Streetsblog Chicago has previously reported on the steep drop in transit ridership during the COVID-19 pandemic. I’ve been curious as to how Uber and Lyft has fared during this time. Researchers at the University of Illinois at Urbana-Champaign and the Illinois Economic Policy Institute were commissioned by the Project for Middle Class Renewal to study the effects of the COVID pandemic on ride-hail drivers in a report titled On-Demand Workers, Sub-Minimum Wages.

Researchers found that both the number of ride-hail passengers and the number of drivers fell considerably based on analysis of nearly 78,000 trips completed within Chicago during September 2019 and September 2020. Before the pandemic there were over 110,000 registered ride-hail drivers, 66 percent of whom (72,000) were active and recorded at least one trip during September 2019. In September 2020, there were fewer than 67,000 ride-hail drivers, 44 percent (29,000) of whom recorded at least one ride. Interestingly, the average number of trips by ride-hail drivers stayed consistent at a little over 120 rides per month.

According to the study’s co-author and PMCR’s director, Dr. Robert Bruno, “Total vehicle miles traveled with passengers fell by 63 percent from September 2019 to September 2020. We found that the average distance per trip fell by 5 percent but the average duration fell even further, indicating that drivers completed trips at a faster pace. In fact, the workers drove 16 percent faster because roads were more open.”

Given that researchers were analyzing wages earned by drivers, they looked at tips and take-home wages. The average customer tip decreased by nearly 40 percent and the share of trips that resulted in tips dropped from 21 percent to 14 percent. Ride-hail drivers typically make between $19 and $23 an hour before taxes and expenses. After taxes and expenses are accounted for, ride-hail drivers make below Chicago’s minimum wage. Analysis of 2019 wages for ride-hail drivers showed that they earned $12.30 an hour, below the $13 minimum wage in Chicago at the time. Drivers earned more in 2020, $15.09 an hour, but researchers argue the wage is “artificially inflated” due to reduced traffic congestion. Had traffic levels remained the same in 2020, drivers would have earned $13.62 per hour, 3 percent lower than Chicago’s current $14 an hour minimum wage.

According to researchers, a critical element at play with the wages of ride-hail drivers is their classification as independent contractors as opposed to employees. Currently companies like Uber and Lyft take a cut of the fare, somewhere between 20 and 28 percent for Uber and 20 percent for Lyft. Researchers argue that classifying ride-hail drivers as employees will lead to an increase in wages by requiring the companies to ensure that the drivers make at least the minimum wage.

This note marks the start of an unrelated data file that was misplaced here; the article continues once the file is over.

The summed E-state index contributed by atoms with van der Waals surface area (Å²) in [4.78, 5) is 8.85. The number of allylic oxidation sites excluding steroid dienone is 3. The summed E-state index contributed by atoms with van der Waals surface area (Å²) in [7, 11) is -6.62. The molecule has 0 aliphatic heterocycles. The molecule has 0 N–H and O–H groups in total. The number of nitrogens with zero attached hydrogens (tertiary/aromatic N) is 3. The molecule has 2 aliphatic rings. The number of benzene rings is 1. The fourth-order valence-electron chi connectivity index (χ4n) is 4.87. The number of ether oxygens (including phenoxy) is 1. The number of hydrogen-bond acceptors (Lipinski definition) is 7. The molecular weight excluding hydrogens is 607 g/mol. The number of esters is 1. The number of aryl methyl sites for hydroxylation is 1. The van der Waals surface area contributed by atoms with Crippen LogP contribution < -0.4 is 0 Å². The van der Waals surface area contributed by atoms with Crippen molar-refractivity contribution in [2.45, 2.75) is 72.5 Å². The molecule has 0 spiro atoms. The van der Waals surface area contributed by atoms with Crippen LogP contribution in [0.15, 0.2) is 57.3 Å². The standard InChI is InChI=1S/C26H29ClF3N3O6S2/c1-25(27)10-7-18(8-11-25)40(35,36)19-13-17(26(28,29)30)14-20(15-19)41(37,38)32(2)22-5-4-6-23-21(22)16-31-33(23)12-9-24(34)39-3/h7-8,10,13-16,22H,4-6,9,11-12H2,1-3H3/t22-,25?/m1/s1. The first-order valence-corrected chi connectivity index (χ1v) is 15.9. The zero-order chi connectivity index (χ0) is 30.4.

Additionally, classifying ride-hail drivers as employees will provide full employment rights along with coverage under overtime pay laws, paid sick and family leave, unemployment insurance, and workers’ compensation. Despite ride-hail drivers being classified as independent contractors, unemployed ride-hail drivers have been eligible for Pandemic Unemployment Assistance. But this comes at a cost to Illinois taxpayers since Uber and Lyft do not pay into the unemployment insurance system. Classifying ride-hail drivers as employees would rectify that issue.

Short of classifying ride-hail drivers as employees, the licensing and regulatory framework of the city of Chicago’s Transportation Network Providers Ordinance (the ordinance that regulates companies like Uber, Lyft, and Via) could be changed to require a minimum driver wage. The report states that the minimum wage of $15 an hour for ride-hail drivers would increase their earnings an average of by eight percent.

New York City and California offer two diverging paths on rights and wages for ride-hail drivers. In February 2019 New York implemented a minimum wage for drivers. According to the report, the policy in New York increased the average base passenger fare by 6 percent but resulted in an 8 percent increase in weekly pay for ride-hail drivers. Company commission rates also fell which researchers interpreted to mean Uber, Lyft, and other ride-hail companies absorbed the fare increase.

Voters in California voted yes on Proposition 22 in the November 2020 election. Propositions are binding referenda, placed on all California voters’ ballots after petitions attain a minimum number of signatures. Prop 22 established “app-based drivers” and delivery workers as independent contractors as opposed to employees. Streetsblog Chicago previously reported on a new Lyft-funded super PAC with the goal of preventing Illinois gig workers from receiving employee benefits.

Like it or not, ride-hail companies are part of the transportation landscape in Chicagoland. We would do well to classify ride-hail drivers as employees and ensure they earn fair wages and access to protection and coverage under employment laws.

*By Courtney Cobbs, Chicago StreetsBlog*